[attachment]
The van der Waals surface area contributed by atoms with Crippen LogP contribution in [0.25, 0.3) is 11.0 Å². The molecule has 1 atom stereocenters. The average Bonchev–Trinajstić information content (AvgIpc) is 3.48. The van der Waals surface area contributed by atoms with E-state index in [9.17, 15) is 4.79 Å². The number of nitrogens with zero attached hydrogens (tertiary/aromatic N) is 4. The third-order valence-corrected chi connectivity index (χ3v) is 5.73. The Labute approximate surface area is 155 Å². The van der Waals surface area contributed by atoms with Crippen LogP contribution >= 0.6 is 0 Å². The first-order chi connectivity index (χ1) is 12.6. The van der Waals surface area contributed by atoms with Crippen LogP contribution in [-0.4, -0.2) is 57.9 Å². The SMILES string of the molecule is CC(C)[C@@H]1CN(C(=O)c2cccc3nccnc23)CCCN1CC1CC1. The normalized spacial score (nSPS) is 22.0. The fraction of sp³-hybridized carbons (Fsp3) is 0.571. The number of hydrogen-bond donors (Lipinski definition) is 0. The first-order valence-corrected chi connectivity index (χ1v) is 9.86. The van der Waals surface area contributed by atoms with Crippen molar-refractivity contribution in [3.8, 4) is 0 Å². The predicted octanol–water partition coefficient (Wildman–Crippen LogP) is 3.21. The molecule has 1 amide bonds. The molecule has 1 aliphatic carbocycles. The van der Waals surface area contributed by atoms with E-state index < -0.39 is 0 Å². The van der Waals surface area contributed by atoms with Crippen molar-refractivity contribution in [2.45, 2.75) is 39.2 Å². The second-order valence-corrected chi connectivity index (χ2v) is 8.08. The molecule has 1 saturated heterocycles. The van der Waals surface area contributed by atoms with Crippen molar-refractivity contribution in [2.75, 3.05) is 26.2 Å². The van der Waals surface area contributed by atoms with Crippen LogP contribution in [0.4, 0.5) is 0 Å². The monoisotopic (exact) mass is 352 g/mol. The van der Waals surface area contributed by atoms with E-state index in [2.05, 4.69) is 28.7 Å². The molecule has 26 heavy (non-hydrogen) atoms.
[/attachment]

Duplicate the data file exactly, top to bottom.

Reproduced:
The van der Waals surface area contributed by atoms with Crippen LogP contribution in [0.25, 0.3) is 11.0 Å². The molecule has 1 atom stereocenters. The average Bonchev–Trinajstić information content (AvgIpc) is 3.48. The van der Waals surface area contributed by atoms with E-state index in [9.17, 15) is 4.79 Å². The number of nitrogens with zero attached hydrogens (tertiary/aromatic N) is 4. The third-order valence-corrected chi connectivity index (χ3v) is 5.73. The Labute approximate surface area is 155 Å². The van der Waals surface area contributed by atoms with Crippen LogP contribution >= 0.6 is 0 Å². The first-order chi connectivity index (χ1) is 12.6. The van der Waals surface area contributed by atoms with Crippen LogP contribution in [-0.4, -0.2) is 57.9 Å². The SMILES string of the molecule is CC(C)[C@@H]1CN(C(=O)c2cccc3nccnc23)CCCN1CC1CC1. The normalized spacial score (nSPS) is 22.0. The fraction of sp³-hybridized carbons (Fsp3) is 0.571. The number of hydrogen-bond donors (Lipinski definition) is 0. The first-order valence-corrected chi connectivity index (χ1v) is 9.86. The van der Waals surface area contributed by atoms with Crippen molar-refractivity contribution in [3.8, 4) is 0 Å². The predicted octanol–water partition coefficient (Wildman–Crippen LogP) is 3.21. The molecule has 1 amide bonds. The molecule has 1 aliphatic carbocycles. The van der Waals surface area contributed by atoms with E-state index < -0.39 is 0 Å². The van der Waals surface area contributed by atoms with Crippen molar-refractivity contribution in [2.45, 2.75) is 39.2 Å². The second-order valence-corrected chi connectivity index (χ2v) is 8.08. The molecule has 1 saturated heterocycles. The van der Waals surface area contributed by atoms with Crippen molar-refractivity contribution in [2.75, 3.05) is 26.2 Å². The van der Waals surface area contributed by atoms with Crippen LogP contribution in [0.4, 0.5) is 0 Å². The monoisotopic (exact) mass is 352 g/mol. The van der Waals surface area contributed by atoms with E-state index in [2.05, 4.69) is 28.7 Å². The molecule has 26 heavy (non-hydrogen) atoms.